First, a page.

Case Study: Powerlong

Shanghai, China
10,000 Employees
3 of 15 executive leadership team members are women
Visible and Challenging Job Assignments
An Inclusive Culture
Mentoring and Sponsorship
Managers Who Coach and Develop
Leadership Training

It is no secret that China’s economic growth has exploded in the last decade, surpassing expectations of even the most ardent China believers. But key aspects of this growth get lost in the economic numbers—chief among them the progression of women in the workplace. China’s population of educated women is rapidly expanding and, as a result, they are increasingly climbing the ladder in the workplace. This trend is playing out at Powerlong, a Shanghai-based investment holding company. “Real estate is still a man’s world,” says Cuihua Lv, Powerlong vice president, “but at Powerlong, women are finding their place in driving our core business.”

Founded in 1992, the company has grown to a 20 billion RMB (US$2.9 billion) organization.  Powerlong’s primary focus is China, investing resources in high-growth areas of the country.  The company has also embraced a multiple-asset strategy, executing businesses in real estate, professional services, hotels, and emerging industries, even including lithium batteries. This strategy feeds both growth and opportunity for women working at Powerlong, evidenced by the number of female executives and managers within the company. Of Powerlong’s 15 vice presidents, three are women. Furthermore, at the deputy general manager level, there are four women; and within middle management, the split between men and women is 50/50. Even within the real estate business, which is heavily dominated by men, women make up 30 percent to 40 percent of the employee population.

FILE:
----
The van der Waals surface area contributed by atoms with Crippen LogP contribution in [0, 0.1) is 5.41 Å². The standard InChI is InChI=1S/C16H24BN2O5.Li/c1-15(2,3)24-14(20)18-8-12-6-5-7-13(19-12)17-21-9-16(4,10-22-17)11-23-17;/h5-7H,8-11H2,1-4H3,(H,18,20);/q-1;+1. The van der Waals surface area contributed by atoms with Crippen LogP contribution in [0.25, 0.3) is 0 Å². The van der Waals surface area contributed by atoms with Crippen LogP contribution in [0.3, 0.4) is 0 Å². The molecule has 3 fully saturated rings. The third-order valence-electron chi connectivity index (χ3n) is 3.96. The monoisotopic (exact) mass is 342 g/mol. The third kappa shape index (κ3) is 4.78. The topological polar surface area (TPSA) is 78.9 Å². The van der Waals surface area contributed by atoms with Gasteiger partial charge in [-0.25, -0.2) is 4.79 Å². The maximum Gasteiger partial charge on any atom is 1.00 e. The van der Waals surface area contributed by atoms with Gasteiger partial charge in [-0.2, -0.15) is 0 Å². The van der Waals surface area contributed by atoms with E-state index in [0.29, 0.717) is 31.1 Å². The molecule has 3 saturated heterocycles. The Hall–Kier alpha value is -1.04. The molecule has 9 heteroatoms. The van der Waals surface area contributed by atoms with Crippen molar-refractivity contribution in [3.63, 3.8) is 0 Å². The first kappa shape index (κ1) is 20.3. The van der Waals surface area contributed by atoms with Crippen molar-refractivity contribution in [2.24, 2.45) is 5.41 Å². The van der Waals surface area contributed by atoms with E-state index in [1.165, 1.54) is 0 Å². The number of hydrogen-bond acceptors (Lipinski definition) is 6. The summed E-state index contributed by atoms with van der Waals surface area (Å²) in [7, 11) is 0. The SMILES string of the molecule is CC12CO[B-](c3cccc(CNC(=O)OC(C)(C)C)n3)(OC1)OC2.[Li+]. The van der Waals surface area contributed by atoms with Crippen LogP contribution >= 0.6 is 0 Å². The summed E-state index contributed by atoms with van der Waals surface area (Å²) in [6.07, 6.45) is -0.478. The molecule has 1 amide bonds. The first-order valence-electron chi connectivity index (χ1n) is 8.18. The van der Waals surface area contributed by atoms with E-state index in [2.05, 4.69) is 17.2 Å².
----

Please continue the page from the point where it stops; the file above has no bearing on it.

So how is Powerlong achieving these results? To start, Powerlong’s culture and a mix of informal and formal support methods are at the foundation of women excelling in the company. The most common factor that women credit to their ascent in Powerlong is being provided challenging opportunities and roles. With supervisors offering challenging roles and support, women are succeeding and striving for more in the workplace. This tone starts at the top, with a leadership team that is highly conscious of and in tune with their employees’—and particularly their female employees’—ongoing development. Ms. Lv explains her leadership style: she is particularly diligent in noticing and tracking the skill sets of her employees, and she works to give them “stretch” assignments that will match their abilities and strengths. She also dedicates time to having one-on-one conversations with her employees about their career paths and development.

Powerlong is using its diversified business model to further advance women’s careers. In the past, leaders within the organization have placed women in positions that may have been considered more “gender common,” including administrative and support services. The diversified business model also attracts a disproportionate number of women to certain business units, including areas focused on culture and arts.  What makes Powerlong interesting and forward thinking is how it supports and drives women to higher positions in areas that have been traditionally occupied by men by providing its female employees stretch job assignments, mentorship and training, and various other resources they need to be successful at different stages in their lives. This mix of women in traditionally male-dominated positions and achieving quick climbs through the organization sets Powerlong apart.